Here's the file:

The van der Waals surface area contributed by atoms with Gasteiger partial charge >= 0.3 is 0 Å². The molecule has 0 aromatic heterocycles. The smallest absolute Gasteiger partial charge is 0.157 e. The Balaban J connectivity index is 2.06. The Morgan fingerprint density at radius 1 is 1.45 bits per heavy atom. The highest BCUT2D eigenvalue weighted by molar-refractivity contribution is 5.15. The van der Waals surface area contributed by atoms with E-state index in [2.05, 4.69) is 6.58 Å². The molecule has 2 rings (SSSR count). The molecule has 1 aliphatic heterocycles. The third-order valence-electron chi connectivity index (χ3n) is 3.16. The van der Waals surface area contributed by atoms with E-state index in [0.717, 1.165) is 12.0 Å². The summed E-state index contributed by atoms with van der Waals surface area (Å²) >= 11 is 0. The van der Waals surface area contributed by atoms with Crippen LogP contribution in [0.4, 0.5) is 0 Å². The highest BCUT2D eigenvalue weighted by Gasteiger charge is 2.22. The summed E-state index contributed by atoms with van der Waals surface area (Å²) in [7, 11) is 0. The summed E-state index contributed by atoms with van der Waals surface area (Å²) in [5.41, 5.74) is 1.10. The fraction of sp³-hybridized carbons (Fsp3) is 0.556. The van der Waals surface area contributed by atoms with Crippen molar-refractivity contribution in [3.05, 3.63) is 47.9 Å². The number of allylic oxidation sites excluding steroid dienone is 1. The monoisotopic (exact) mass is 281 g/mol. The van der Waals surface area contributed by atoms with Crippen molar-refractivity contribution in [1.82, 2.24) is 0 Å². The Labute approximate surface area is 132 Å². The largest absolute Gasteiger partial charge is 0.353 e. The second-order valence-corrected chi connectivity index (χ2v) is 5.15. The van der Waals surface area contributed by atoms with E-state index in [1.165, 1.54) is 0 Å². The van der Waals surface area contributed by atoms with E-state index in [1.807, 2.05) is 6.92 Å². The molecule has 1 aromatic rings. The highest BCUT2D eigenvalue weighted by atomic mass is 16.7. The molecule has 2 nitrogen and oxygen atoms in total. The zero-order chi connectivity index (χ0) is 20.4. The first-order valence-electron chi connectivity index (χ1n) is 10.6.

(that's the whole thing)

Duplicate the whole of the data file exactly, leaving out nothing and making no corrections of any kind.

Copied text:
The van der Waals surface area contributed by atoms with Gasteiger partial charge >= 0.3 is 0 Å². The molecule has 0 aromatic heterocycles. The smallest absolute Gasteiger partial charge is 0.157 e. The Balaban J connectivity index is 2.06. The Morgan fingerprint density at radius 1 is 1.45 bits per heavy atom. The highest BCUT2D eigenvalue weighted by molar-refractivity contribution is 5.15. The van der Waals surface area contributed by atoms with E-state index in [2.05, 4.69) is 6.58 Å². The molecule has 2 rings (SSSR count). The molecule has 1 aliphatic heterocycles. The third-order valence-electron chi connectivity index (χ3n) is 3.16. The van der Waals surface area contributed by atoms with E-state index in [0.717, 1.165) is 12.0 Å². The summed E-state index contributed by atoms with van der Waals surface area (Å²) >= 11 is 0. The van der Waals surface area contributed by atoms with Crippen LogP contribution in [0.4, 0.5) is 0 Å². The highest BCUT2D eigenvalue weighted by Gasteiger charge is 2.22. The summed E-state index contributed by atoms with van der Waals surface area (Å²) in [7, 11) is 0. The summed E-state index contributed by atoms with van der Waals surface area (Å²) in [5.41, 5.74) is 1.10. The fraction of sp³-hybridized carbons (Fsp3) is 0.556. The van der Waals surface area contributed by atoms with Crippen molar-refractivity contribution in [3.05, 3.63) is 47.9 Å². The number of allylic oxidation sites excluding steroid dienone is 1. The monoisotopic (exact) mass is 281 g/mol. The van der Waals surface area contributed by atoms with Crippen molar-refractivity contribution in [1.82, 2.24) is 0 Å². The Labute approximate surface area is 132 Å². The largest absolute Gasteiger partial charge is 0.353 e. The second-order valence-corrected chi connectivity index (χ2v) is 5.15. The van der Waals surface area contributed by atoms with E-state index in [1.165, 1.54) is 0 Å². The van der Waals surface area contributed by atoms with E-state index in [1.807, 2.05) is 6.92 Å². The molecule has 1 aromatic rings. The highest BCUT2D eigenvalue weighted by atomic mass is 16.7. The molecule has 2 nitrogen and oxygen atoms in total. The zero-order chi connectivity index (χ0) is 20.4. The first-order valence-electron chi connectivity index (χ1n) is 10.6.